Inventories at U.S. wholesalers rose less than forecast in August as distributors kept stockpiles in line with sales.
The 0.4 percent increase in stockpiles followed a 0.8 percent rise in July, Commerce Department data showed today in Washington. The median projection in a Bloomberg News survey was for a 0.6 percent gain. Sales rose 1 percent, the most in five months.
Wholesalers kept enough goods on hand to last 1.16 months at the current pace of sales in August, matching the level of the previous three months. Restrained consumer spending and slower overseas demand may encourage companies to keep stockpiles lean, limiting bigger gains in manufacturing, a pillar of the recovery.
“Manufacturers are keeping a very tight rein on inventory levels,” Steven Wood, president of Insight Economics LLC in Danville, California, said before the report. “The manufacturing sector is growing only modestly.”
The median forecast for wholesale inventories was based on a Bloomberg survey of 31 economists. Estimates ranged from increases of 0.2 percent to 1 percent.
Employers added more jobs than forecast in September, another report today showed. Payrolls climbed by 103,000 after a revised 57,000 gain the prior month that was more than initially estimated, the Labor Department said.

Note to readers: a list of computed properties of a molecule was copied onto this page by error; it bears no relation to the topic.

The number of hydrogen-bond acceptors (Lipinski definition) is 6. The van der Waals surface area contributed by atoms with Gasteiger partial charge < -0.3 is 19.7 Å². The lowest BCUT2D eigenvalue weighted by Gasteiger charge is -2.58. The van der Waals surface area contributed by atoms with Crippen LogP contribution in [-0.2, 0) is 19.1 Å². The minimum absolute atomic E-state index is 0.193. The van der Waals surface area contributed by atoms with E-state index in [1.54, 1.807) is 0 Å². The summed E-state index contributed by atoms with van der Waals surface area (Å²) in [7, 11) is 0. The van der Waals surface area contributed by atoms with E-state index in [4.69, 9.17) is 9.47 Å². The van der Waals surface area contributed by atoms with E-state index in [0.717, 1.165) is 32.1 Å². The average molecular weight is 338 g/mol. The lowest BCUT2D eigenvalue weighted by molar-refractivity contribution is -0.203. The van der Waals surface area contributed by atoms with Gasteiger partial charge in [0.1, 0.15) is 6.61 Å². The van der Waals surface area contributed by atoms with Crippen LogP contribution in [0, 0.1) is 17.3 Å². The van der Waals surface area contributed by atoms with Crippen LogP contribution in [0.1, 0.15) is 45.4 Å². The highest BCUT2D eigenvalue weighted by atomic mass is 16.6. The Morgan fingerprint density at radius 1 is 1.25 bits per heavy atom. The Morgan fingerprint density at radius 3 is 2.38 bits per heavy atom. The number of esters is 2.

Wholesalers’ stockpiles of durable goods, or those meant to last several years, increased 1.1 percent in August, boosted by a 4.5 percent jump in imports of automobiles that reflected the easing of supply chain constraints linked to Japan’s earthquake earlier this year, today’s report showed.
The value of unsold non-durable goods fell 0.6 percent and sales dropped 0.1 percent.
Inventory rebuilding, which in the early stages of the recovery helped propel manufacturing to the forefront, may play a smaller role as sales growth slows.
The economy expanded at a 1.3 percent annual rate in the second quarter after a 0.4 percent pace in the first three months of this year, the weakest six-month period of the recovery that began in June 2009. Stockpiles subtracted 0.28 percentage point from gross domestic product, while in the prior quarter they added 0.32 point, Commerce Department figures showed on Sept. 29.
Kennametal Inc., a Latrobe, Pennsylvania-based producer of metal-cutting tools, is among companies seeing leaner stockpiles at its distributors.
“Every time we have a recession, if you go back and study, companies become more efficient,” Chief Executive Officer Carlos Cardoso said on a conference call on Sept. 28. “They learn how to operate at a higher level with less inventory, and that’s true for this recession as well. So we find ourselves in a way that our customers have very little inventory.”
Wholesalers make up about 30 percent of all business stockpiles. Factory inventories, which comprise about 38 percent of the total, rose 0.4 percent in August, Commerce Department data showed on Oct. 4. Retail stockpiles, which make up the rest, will be included in the business inventories report due on Oct. 14.